12 weeks of supplementation with the selected Korean red ginseng treatment maintained good glycemic control & improved plasma glucose, plasma insulin regulation safely beyond usual therapy in people with well-controlled type 2 diabetes. Nutr Metab Cardiovasc Dis. 2008 Jan;18(1):46-56.

In Randomized double-blind placebo-controlled crossover trial (20 diabetic patients) receives Panax ginseng supplementation 2×369 mg 3 times daily for 4 wk, the authors mentioned that Glucose & insulin? , HOMA-IR ? , Ginseng supplementation can salvage at-risk subjects or delay the onset of diabetes by decreasing insulin resistance.Diabetes Obes Metab. 2008 Nov;10(11):1125-7.

These results suggest that chronic use of Panax ginseng by non-diabetic individuals will have little long-term effect on glucose regulation. The benefits to glucose regulation associated with long-term ginseng use may only be present in populations with compromised glucose control; however, further research is needed to confirm such a speculation. Br J Nutr. 2009 Jun;101(11):1673-8.

 

Peroxisome proliferator-activated receptors (PPARs) are transcriptional factors, which play a key role in modulating glucose and lipid metabolism and in the pathogenesis of atherosclerosis. Ginsenosides are the active components of ginseng, which is a perennial aromatic herb that is widely used in China for medicinal purposes. The aims of this study were to investigate mononuclear macrophage PPARgamma mRNA expression of type 2 diabetes and the effect of ginsenosides on PPARgamma mRNA expression and glucose and lipid metabolism. The results showed that subjects with type 2 diabetes had lower PPARgamma mRNA levels compared with normal controls. Following 2 weeks of 41 mg/day ginsenoside treatment, the expression of PPARgamma mRNA in patients with type 2 diabetes was significantly increased, the total cholesterol and triglyceride levels were significantly decreased, and the blood glucose level also decreased (but without statistical significance) compared to the control group. These results demonstrated that ginsenosides improved PPARgamma expression and lipid metabolism. Thus, ginsenosides may be applied as an adjuvant for treating type 2 diabetes. Mol Biol Rep. 2010 Jul;37(6):2975-9.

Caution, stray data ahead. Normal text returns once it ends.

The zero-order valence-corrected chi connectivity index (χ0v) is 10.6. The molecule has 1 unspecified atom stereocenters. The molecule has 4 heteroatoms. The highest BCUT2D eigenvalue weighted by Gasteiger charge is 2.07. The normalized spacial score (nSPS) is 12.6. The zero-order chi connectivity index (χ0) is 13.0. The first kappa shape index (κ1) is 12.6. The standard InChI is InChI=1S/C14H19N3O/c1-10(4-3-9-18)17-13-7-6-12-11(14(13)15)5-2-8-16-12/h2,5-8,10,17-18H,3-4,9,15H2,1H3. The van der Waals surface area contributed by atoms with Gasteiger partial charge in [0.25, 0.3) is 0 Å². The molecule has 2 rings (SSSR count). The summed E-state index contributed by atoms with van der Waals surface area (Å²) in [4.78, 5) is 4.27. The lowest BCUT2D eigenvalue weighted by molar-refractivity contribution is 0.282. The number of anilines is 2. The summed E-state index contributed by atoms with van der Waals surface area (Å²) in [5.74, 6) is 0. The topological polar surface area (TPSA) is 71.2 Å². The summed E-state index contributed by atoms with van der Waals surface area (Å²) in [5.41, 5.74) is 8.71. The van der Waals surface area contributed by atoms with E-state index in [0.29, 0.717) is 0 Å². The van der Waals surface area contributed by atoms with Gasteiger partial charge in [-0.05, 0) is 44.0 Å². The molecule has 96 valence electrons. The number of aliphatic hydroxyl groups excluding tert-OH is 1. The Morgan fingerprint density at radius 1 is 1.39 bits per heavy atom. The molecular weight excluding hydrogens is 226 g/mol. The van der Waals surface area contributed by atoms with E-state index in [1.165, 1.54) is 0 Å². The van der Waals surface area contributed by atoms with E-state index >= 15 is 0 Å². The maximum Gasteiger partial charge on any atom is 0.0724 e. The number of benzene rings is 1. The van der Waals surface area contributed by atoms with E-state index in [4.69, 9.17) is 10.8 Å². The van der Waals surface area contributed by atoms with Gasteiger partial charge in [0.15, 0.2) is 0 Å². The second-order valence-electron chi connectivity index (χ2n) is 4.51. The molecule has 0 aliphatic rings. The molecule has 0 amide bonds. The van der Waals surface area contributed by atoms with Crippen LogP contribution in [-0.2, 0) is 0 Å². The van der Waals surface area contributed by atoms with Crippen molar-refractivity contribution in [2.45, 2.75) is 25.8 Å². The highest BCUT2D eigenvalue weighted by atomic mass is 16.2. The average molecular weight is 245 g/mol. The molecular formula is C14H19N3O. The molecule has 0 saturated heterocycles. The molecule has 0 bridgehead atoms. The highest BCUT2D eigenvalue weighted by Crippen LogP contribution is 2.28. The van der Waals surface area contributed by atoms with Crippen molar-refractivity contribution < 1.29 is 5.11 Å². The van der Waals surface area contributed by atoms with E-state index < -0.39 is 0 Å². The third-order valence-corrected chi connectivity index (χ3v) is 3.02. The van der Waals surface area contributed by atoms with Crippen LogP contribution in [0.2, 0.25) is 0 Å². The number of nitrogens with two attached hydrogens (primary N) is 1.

The glycaemic effects of single doses of Panax ginseng in young healthy volunteers.

The results of two acute placebo-controlled, double-blind cross-over studies assessing the effect of Panax ginseng (G115) on blood glucose levels are reported. In study 1, thirty participants received three treatments: placebo; 200 mg G115; 400 mg G115. In study 2, 27 participants received 4 treatments: placebo (0 mg ginseng and 30 mg saccharin); ginseng (200 mg ginseng and 30 mg saccharin); placebo-glucose (0 mg ginseng and 25 g oral glucose); ginseng-glucose (200 mg ginseng and 25 g oral glucose). Blood glucose levels were measured at baseline (at 09.00 hours after an overnight fast) and then 60, 90 (study 1 only) and 120 min post-dose. Both studies demonstrated that G115 alone significantly lowers fasting blood glucose levels. Conversely, in study 2 there was a significant drink ginseng interaction suggesting opposing glycaemic effects of ginseng under fasting and raised blood glucose conditions. These data have implications for the use of ginseng in individuals with poor gluco-regulation. Br J Nutr. 2006 Oct;96(4):639-42.

 

Conclusion

Based upon the evidence from cell lines and animal models, along with the improvements from the some human subject trials, ginseng appears to be anti-diabetic supplement.

This data is still insufficient evidence to draw definitive conclusions; however, Ginseng appears to be generally safe & larger number and long term randomized controlled trials using ginseng preparations are warranted in diabetes management.

But the available data suggest that “Ginseng may help to improve blood glucose levels & acts as an adjuvant to diabetes management”.

Comments are currently closed.